JavaScript Console Log: Printing to the Console in JS

In JavaScript, the console is a powerful debugging tool that provides access to a browser's debugging console. The console.log() method outputs messages to the web console, making it invaluable for debugging and displaying information.

How to Use the JavaScript Console

The console object contains a set of methods to interact with a browser's debugging console. These methods include log(), error(), warn(), and info().

console.log("This is a log message"); // Outputs a log message to the console
console.error("This is an error message"); // Outputs an error message to the console

  • console: The console object, which provides access to the debugging console.
  • log(), error(), warn(), info(): Methods to output different levels of messages.

When to Use JavaScript console.log

The JavaScript console is useful across different stages of development.

Debugging with console.log in JavaScript

console.log() can help you debug JavaScript code by logging values and expressions. You can follow an application or check variable values as the application runs.

Data Inspection

You can use console.log() to inspect JSON objects, arrays, or other data structures you get from an API.

Performance Monitoring

With console.time() and console.timeEnd(), you can also measure the time it takes to complete specific operations. Measuring execution time can help you find the issue when you notice performance bottlenecks.

Logging Errors

Finally, you can use console.log() to log errors to the console. Later on, you can use the error logs to find the underlying issues.

Examples of Console Log in JavaScript

Web Development Processes

During development, most web applications use console.log() to test components in a quick-and-dirty way.

let numbers = [1, 2, 3];
console.log("Numbers array:", numbers);

Errors and Exceptions

Most web applications also log errors to the console when catching exceptions, which aids in monitoring and troubleshooting.

try {
    // Code that might throw an error
} catch (error) {
    console.error("Error occurred:", error);

Learn More About the JavaScript Console

Opening the Console

Any modern web browser offers a way to access its console. Here's how you can open the console in Google Chrome, Safari, or Firefox:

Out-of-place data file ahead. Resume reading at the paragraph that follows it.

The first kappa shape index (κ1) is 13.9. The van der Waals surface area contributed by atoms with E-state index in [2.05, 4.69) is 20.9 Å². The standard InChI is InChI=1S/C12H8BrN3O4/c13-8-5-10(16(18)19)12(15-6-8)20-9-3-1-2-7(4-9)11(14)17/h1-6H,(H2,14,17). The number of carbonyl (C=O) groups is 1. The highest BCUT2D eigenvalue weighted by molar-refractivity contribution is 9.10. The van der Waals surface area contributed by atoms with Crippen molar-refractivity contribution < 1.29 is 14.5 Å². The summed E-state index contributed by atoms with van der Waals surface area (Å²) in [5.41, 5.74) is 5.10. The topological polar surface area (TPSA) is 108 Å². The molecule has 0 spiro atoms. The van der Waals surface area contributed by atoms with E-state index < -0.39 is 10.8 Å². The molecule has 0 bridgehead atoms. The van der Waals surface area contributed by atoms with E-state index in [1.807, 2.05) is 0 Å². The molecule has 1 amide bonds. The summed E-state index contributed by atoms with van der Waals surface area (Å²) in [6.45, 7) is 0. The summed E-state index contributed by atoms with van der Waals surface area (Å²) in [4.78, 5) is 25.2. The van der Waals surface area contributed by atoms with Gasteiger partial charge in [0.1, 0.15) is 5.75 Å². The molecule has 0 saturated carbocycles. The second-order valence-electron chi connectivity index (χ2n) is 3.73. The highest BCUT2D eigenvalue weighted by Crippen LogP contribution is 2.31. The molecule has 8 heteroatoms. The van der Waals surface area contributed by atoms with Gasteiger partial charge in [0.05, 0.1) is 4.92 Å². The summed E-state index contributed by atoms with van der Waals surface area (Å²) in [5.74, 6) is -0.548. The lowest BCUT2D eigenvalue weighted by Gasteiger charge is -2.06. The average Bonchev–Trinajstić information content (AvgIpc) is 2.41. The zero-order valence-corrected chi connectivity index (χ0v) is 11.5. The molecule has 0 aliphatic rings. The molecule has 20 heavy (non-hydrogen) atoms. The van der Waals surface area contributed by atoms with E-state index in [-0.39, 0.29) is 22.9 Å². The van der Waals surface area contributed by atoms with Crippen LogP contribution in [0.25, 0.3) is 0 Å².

• Google Chrome: Use Ctrl+Shift+J (Windows/Linux) or Cmd+Option+J (Mac) to open the console. Moreover, you can right-click on a web page, choose "Inspect", and then navigate to the "Console" tab.
  • Firefox: Use Ctrl+Shift+K (Windows/Linux) or Cmd+Option+K (Mac) to open the console within Firefox. To access the console through the menu, click the menu button, select "Web Developer," and then choose "Web Console."
  • Safari: Firstly, enable the Develop menu in the Preferences under the Advanced tab ( "Show Develop menu in menu bar"). Then use the Cmd+Option+C shortcut to open the console. You can also access the console by choosing "Develop" in the menu bar and selecting "Show JavaScript Console".

On Mimo, the JavaScript console is always visible in the Console tab when you run your code.

Advanced Console Methods

The console provides more than just console.log(); it includes console.table() for tabular data, to group messages, and console.assert() for conditional logging.

The console object provides more than just console.log(). It also includes other logging methods: console.table() for tabular data, to group messages, and console.assert() for conditional logging.

console.table([{ a: 1, b: 'Y' }, { a: 'Z', b: 2 }]);
console.assert(document.getElementById("demo"), "You have no element with ID 'demo'");

Custom Console Styling

Moreover, console.log() supports CSS styles, which is useful for making logs visually distinctive:

console.log("%cThis message is styled!", "color: blue; font-style: italic;");

Multi-line Console Logs

Multi-line template literals with backticks (````) allow embedded expressions and support string interpolation. For more complex logging requirements, template literals offer a clean and readable way to include various pieces of data:

let user = { name: "Alice", age: 25, role: "Admin" };
console.log(`Current User:
  Name: ${}
  Age: ${user.age}
  Role: ${user.role}`);

JavaScript Printing to Console for User Notifications

While not recommended for production, you might find some web applications use console.log() to display information or warnings for tech-savvy users:

console.warn("This is a warning to developers using this console.");

JavaScript Console for Stack Traces

A stack trace is a report of the active stack frames at a certain point in time during the execution of a program. Getting a stack trace can be useful for debugging errors that involve multiple function calls.

JavaScript’s console.trace() method prints a stack trace to the console at the point where you call it. With console.trace(), you can visually follow the flow of execution to diagnose how variables and data structures change over time.

Here’s an example of getting a stack trace in JavaScript:

function firstFunction() {

function secondFunction() {

function thirdFunction() {
  console.trace("Current execution trace");

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